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Scylla

Ability:
You are seen as a Werewolf but can not hunt.
Instead of hunting, you may make a guess which player is the Seer.
If you guess correctly, you and the Seer are turned into Werewolves. If wrong, you are revealed.

Backstory

Scylla was a monster that lived on one side of a narrow channel of water, opposite its counterpart Charybdis.

The two sides of the strait were within an arrow’s range of each other—so close that sailors attempting to avoid Charybdis would pass too close to Scylla with disastrous results.

Various Greek myths account for Scylla's origins and fate. According to some, she was one of the children of Phorcys and Ceto. Other sources, including Stesichorus, cite her parents as Triton and Lamia. According to John Tzetzes and Servius' commentary on the Aeneid, Scylla was a beautiful naiad who was claimed by Poseidon, but the jealous Amphitrite turned her into a monster by poisoning the water of the spring where Scylla would bathe.

A similar story is found in Hyginus, according to whom Scylla was the daughter of the river god Crataeis and was loved by Glaucus, but Glaucus himself was also loved by the sorceress Circe. While Scylla was bathing in the sea, the jealous Circe poured a potion into the sea water which caused Scylla to transform into a monster with four eyes and six long necks equipped with grisly heads, each of which contained three rows of sharp teeth. Her body consisted of 12 tentacle-like legs and a cat's tail, while four to six dog-heads ringed her waist. In this form, she attacked the ships of passing sailors, seizing one of the crew with each of her heads.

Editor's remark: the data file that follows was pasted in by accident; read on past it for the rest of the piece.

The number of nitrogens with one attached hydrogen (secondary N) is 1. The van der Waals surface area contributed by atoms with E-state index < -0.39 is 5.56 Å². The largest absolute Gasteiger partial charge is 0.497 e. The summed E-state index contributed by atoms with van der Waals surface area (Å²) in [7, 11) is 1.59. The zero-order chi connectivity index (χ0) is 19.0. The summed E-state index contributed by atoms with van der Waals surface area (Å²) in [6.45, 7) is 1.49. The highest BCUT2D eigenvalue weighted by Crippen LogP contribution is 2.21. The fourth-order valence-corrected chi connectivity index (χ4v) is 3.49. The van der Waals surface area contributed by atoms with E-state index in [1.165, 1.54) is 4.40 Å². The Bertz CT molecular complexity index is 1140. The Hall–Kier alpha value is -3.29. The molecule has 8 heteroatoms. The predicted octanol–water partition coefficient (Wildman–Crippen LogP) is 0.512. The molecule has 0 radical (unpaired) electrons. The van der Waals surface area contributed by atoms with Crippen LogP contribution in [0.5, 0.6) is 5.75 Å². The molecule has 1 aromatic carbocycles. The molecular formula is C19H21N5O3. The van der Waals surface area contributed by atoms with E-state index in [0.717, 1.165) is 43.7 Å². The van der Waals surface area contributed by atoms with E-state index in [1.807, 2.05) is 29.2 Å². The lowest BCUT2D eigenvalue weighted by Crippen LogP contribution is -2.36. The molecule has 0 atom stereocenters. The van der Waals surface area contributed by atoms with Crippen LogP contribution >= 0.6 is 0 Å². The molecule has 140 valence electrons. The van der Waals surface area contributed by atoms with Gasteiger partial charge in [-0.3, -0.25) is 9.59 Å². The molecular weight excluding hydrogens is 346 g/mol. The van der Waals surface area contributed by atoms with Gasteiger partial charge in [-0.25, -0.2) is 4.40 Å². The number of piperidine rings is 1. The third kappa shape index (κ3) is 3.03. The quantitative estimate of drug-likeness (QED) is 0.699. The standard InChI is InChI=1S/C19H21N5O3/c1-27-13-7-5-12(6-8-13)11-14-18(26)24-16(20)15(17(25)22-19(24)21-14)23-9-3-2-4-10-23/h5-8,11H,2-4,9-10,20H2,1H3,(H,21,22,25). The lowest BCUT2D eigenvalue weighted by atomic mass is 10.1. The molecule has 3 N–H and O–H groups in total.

In a late Greek myth, recorded in Eustathius' commentary on Homer and John Tzetzes, Heracles encountered Scylla during a journey to Sicily and slew her. Her father, the sea-god Phorcys, then applied flaming torches to her body and restored her to life.

Because of such stories, having to navigate between the two hazards eventually entered idiomatic use. Another equivalent English seafaring phrase is, "Between a rock and a hard place". The Latin line "Incidit in scyllam cupiens vitare charybdim" (he fell for Scylla to avoid Charybdis) had earlier become proverbial, with a meaning much the same as jumping from the frying pan into the fire. Erasmus recorded it as an ancient proverb in his Adagia, although the earliest known instance is in the Alexandreis, a 12th-century Latin epic poem by Walter of Châtillon.

Question and answers


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